The survey also found that Canadians are more generous than their U.S. counterparts. They are about twice as likely to redeem a reward for someone else and they like to share rewards with family and friends.
So, who collects loyalty rewards? Colloquy breaks Canadian consumers into five groups and finds that 96 per cent of Canadians with incomes of more than $125,000 collect; 95 per cent of women with incomes between $50,000 and $125,000 belong to rewards programs, as do 90 per cent of seniors, 78 per cent of young adults and 86 per cent of the general adult population.
"Canadians are much more savvy loyalty program players than their U.S. counterparts," Ferguson says. "They are more likely to belong to and participate in competing programs. That means makers are under constant pressure to create differentiated, unique offerings."
Brown would rank himself among the affluent collectors and agrees you have to be clever about maximizing reward benefits.
At 40, he is vice-president and general manager of a marketing company with clients such as CIBC, Canadian Tire and GE. He collects about 100,000 Aeroplan miles a year on his CIBC Aeroplan Gold Visa card.
"It is mostly through spending," he says. "I do get miles from flights but they are mainly short haul. I put all my business and all my personal spending on my Visa card. I have an Air Miles membership as well but seldom use it.
"To get the most benefit, you really have to concentrate all your spending on just one card and one program."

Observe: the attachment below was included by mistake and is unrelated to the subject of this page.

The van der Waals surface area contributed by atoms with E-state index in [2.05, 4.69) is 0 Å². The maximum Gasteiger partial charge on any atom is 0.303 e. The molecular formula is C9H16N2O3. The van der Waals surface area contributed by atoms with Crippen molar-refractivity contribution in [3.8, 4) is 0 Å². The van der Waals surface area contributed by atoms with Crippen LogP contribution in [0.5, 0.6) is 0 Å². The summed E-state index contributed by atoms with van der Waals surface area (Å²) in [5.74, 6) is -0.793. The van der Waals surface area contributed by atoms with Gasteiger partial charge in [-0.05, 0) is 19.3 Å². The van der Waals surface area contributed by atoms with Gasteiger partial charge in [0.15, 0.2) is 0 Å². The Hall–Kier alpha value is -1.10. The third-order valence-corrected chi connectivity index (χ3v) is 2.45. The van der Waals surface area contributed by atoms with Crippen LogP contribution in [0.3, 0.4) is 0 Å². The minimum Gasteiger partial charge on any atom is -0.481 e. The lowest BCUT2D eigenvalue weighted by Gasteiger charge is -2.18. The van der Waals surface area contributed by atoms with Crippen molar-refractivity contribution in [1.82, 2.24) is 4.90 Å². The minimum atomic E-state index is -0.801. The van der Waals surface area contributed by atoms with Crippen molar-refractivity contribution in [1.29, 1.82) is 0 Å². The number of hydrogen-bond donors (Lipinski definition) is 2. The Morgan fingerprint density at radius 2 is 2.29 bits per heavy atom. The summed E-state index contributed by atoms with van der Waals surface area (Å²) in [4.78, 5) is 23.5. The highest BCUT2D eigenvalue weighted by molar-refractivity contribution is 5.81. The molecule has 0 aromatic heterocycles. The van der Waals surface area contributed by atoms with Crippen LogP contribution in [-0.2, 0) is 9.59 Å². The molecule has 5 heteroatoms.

Intini knows all about concentrated spending. He may be retired but "I spend like mad; I just love shopping."
He has an Air Miles card, a BMO Mosaik MasterCard with Air Miles reward plus, an Aeroplan membership and a CIBC Aeroplan Gold Visa. The Air Miles cards he uses for everyday shopping and the Aeroplan cards for travel.
"I used to use my debit card for most things, then I started using that Mosaik MasterCard and boy, once I saw how the Air Miles added up, I switched to putting everything I could on credit cards," he says.
"Right now, my wife and I are saving points for a trip for two back to Europe. I would guess we collect maybe 6,000 or 7,000 Air Miles a year and right now I have 90,000 points on my Aeroplan card."
Himmel sees the points he collects on his RBC Avion Platinum Visa as a terrific way for his wife and sons to stay in touch with family. His in-laws have a place in Fort Lauderdale and the points he accumulates by putting $5,000 to $10,000 a month on his credit card are usually more than enough to cover air fares twice a year.
He puts almost everything he can for personal and business use on the card. With five cellphones and sophisticated Internet and cable service from Rogers, that mundane monthly bill can sometimes approach $1,000.